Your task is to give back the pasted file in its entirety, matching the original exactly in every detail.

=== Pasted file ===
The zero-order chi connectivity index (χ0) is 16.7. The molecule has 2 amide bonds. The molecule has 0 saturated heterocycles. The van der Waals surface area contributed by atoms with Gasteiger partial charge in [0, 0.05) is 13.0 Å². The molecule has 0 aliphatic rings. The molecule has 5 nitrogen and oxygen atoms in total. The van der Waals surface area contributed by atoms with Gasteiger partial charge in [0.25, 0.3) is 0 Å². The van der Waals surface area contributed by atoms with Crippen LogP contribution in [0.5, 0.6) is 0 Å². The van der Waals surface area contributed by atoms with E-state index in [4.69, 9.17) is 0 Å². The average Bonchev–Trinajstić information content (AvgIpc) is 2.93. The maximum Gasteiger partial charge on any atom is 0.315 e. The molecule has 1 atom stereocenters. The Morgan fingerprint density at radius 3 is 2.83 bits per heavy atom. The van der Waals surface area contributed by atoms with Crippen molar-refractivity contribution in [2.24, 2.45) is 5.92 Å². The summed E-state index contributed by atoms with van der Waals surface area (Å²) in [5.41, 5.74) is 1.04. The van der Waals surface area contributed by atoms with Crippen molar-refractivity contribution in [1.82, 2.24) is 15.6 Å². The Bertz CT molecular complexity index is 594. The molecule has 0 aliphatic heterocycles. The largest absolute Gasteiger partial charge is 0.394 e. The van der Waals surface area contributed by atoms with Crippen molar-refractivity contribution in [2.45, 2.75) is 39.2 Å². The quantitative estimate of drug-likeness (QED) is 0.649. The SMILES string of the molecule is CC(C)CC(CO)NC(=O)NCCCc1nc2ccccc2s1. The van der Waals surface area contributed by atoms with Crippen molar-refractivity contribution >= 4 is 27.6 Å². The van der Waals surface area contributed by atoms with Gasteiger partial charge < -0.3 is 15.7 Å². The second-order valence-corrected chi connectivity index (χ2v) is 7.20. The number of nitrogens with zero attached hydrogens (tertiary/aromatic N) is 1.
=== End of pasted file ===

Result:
The zero-order chi connectivity index (χ0) is 16.7. The molecule has 2 amide bonds. The molecule has 0 saturated heterocycles. The van der Waals surface area contributed by atoms with Gasteiger partial charge in [0, 0.05) is 13.0 Å². The molecule has 0 aliphatic rings. The molecule has 5 nitrogen and oxygen atoms in total. The van der Waals surface area contributed by atoms with Gasteiger partial charge in [0.25, 0.3) is 0 Å². The van der Waals surface area contributed by atoms with Crippen LogP contribution in [0.5, 0.6) is 0 Å². The van der Waals surface area contributed by atoms with E-state index in [4.69, 9.17) is 0 Å². The average Bonchev–Trinajstić information content (AvgIpc) is 2.93. The maximum Gasteiger partial charge on any atom is 0.315 e. The molecule has 1 atom stereocenters. The Morgan fingerprint density at radius 3 is 2.83 bits per heavy atom. The van der Waals surface area contributed by atoms with Crippen molar-refractivity contribution in [2.24, 2.45) is 5.92 Å². The summed E-state index contributed by atoms with van der Waals surface area (Å²) in [5.41, 5.74) is 1.04. The van der Waals surface area contributed by atoms with Crippen molar-refractivity contribution in [1.82, 2.24) is 15.6 Å². The Bertz CT molecular complexity index is 594. The molecule has 0 aliphatic heterocycles. The largest absolute Gasteiger partial charge is 0.394 e. The van der Waals surface area contributed by atoms with Crippen molar-refractivity contribution in [2.45, 2.75) is 39.2 Å². The quantitative estimate of drug-likeness (QED) is 0.649. The SMILES string of the molecule is CC(C)CC(CO)NC(=O)NCCCc1nc2ccccc2s1. The van der Waals surface area contributed by atoms with Crippen molar-refractivity contribution >= 4 is 27.6 Å². The van der Waals surface area contributed by atoms with Gasteiger partial charge < -0.3 is 15.7 Å². The second-order valence-corrected chi connectivity index (χ2v) is 7.20. The number of nitrogens with zero attached hydrogens (tertiary/aromatic N) is 1.